LISTEN: Rapper MarazA on his supermarket humiliation

LISTEN: Rapper MarazA on his supermarket humiliation

It was destined to create a social media storm, rapper MarazA videoed himself and his friends being detained at the exit of the Pick n Pay in Killarney the other night while their purchases were “verified” - and then posted it online, and it quickly blew up into a race issue. 

Rapper, MarazA
Twitter - MarazA

Listen to Wendy on the topic below, or read the details under the podcast.

When I saw MarazA’s tweet and the video footage showing him, real name S'phamandla Mhlongo, who was born and grew up in Kwadukuza or Stanger on the KZN north coast and now lives in Johannesburg - I presumed he and his three friends had been stopped in a routine bag search between paying and exiting the store.

It’s done by a lot of stores to stop cashiers colluding with friends or family by not scanning all their purchases, so typically what happens is a security guard asks for your slip and then counts the items in your bags or trolley to make sure all were paid for.

When I watched his video, I thought that’s what 28-year-old Mhlongo’s “detention” was about, and that he was upset because the white customers weren’t being subjected to the security searches, as they should have been.

But it wasn’t that at all, a Pick n Pay spokesman said.

That branch of PnP has been experiencing “a number of problematic card transactions, especially at closing time,” she said. “The store put random checks in place, and this was one of them. The security officer on duty did not ask to check MarazA's groceries and only the card transaction itself was verified.”

But that doesn’t gel with what Mhlongo says happened.

There was nothing random about the incident he said, and nothing was verified either.

From the moment he and his three mates entered the store at about 6.45 on Monday night, they were “marked” by the security personnel, who monitored them very closely.

MarazA speaks to Wendy Knowler 

“There were four of us, four guys dressed in an urban or hip hop kind of way, and as much as I think skin colour did pay a role i think it’s a class issue. I’m young, I’m hip, my pants are torn, I wear them below my waist, we speak in a very hip language..”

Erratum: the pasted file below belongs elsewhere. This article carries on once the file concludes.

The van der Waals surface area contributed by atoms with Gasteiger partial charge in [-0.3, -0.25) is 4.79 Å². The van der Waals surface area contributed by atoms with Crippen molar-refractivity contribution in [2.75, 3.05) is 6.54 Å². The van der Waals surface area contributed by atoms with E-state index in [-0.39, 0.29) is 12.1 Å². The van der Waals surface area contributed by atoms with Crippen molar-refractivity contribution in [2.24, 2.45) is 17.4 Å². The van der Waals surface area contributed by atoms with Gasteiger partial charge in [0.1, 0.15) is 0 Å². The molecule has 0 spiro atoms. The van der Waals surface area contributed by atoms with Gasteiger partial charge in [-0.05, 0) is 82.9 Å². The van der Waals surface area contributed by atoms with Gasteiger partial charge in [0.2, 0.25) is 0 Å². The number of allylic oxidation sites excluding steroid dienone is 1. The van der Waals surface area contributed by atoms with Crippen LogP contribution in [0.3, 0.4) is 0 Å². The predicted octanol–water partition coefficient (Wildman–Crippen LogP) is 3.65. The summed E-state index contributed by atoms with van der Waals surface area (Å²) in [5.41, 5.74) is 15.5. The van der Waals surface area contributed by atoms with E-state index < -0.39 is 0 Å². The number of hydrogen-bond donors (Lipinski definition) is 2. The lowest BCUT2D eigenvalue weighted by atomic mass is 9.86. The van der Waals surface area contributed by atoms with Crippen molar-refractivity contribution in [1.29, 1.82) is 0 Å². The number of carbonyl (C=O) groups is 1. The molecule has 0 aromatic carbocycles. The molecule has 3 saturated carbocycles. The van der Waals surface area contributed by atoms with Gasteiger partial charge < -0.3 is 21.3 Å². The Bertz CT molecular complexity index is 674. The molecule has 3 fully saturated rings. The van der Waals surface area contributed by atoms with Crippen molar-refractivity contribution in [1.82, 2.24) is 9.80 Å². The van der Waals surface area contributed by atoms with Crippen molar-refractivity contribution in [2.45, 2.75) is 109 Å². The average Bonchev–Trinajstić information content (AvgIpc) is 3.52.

It wasn’t until Mhlongo had paid for two trolleys full of groceries and moved towards the exit, that they were approached by a security employee, about 15 minutes before closing time.

Mhlongo had spent about R8300 on his debit card for what he calls basic groceries for his immediate family of five, plus his extended family at a PnP in Killarney on Monday night - it’s a bulk buy he does every second month or so.

The security guard was hostile and accusatory, Mhlongo says, asking why they were shopping so late and why they’d bought so much.

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"He took a look at the groceries, took a look at the receipt, and took a look back at the groceries, but never once took hold of the card. He never once asked me to give him my card or to provide some form of ID, you see in the video I’m carrying the receipt and my wallet. 

In my wallet there is drivers licence, ID and bank card. He never asked to see any of that. He just said we need to verify and in the end he said It’s fine, you can go.”

He said the security guard kept going into an office to speak and get direction from a manager, who failed to emerge form the office.

PicknPay responds

In a media statement, Pick n Pay apologised 'for the inconvenience' experienced by Mhlongo  and he tells me he is going to deal directly with the retailer today.

So here’s the thing. Clearly retailers suffer huge losses from shoplifting from people colluding with cashiers to not pay for goods, and yes, card fraud too. 

ALSO READ: Online scams: Spot them before they catch you

But vast majority of consumers are honest and choosing to spend their hard-earned money in a particular store. 
So to my mind, given the realities of this country, random searches to search bags  or “verify” purchases are very ill-advised because of the impression they create.
 It may not be a big deal for the security personnel, but for those “randomly” detained, it’s absolutely humiliating.

The worst part, he told me, is that he can’t find those who witness their humiliation and tell them they weren’t found to have done anything wrong.

And when they were finally allowed to leave the store, the security personnel were cold and unapologetic.

I’ve heard from so many consumers who have been stopped on suspicion of shoplifting or some other criminal activity, treated badly and then released without much of a sorry, and the trauma and humiliation of the episode haunts them for a very long time. I don’t think the retailers really get that. And they really should.

That PnP statement ended with: “We value and appreciate MarazA as our customer at Killarney and are sorry if the reasons for the random check were not communicated better.”

The problem is it didn't feel random to those men, and the approach should have been very very different. Let’s hope big lessons have been learnt by all retailers who conduct security checks.

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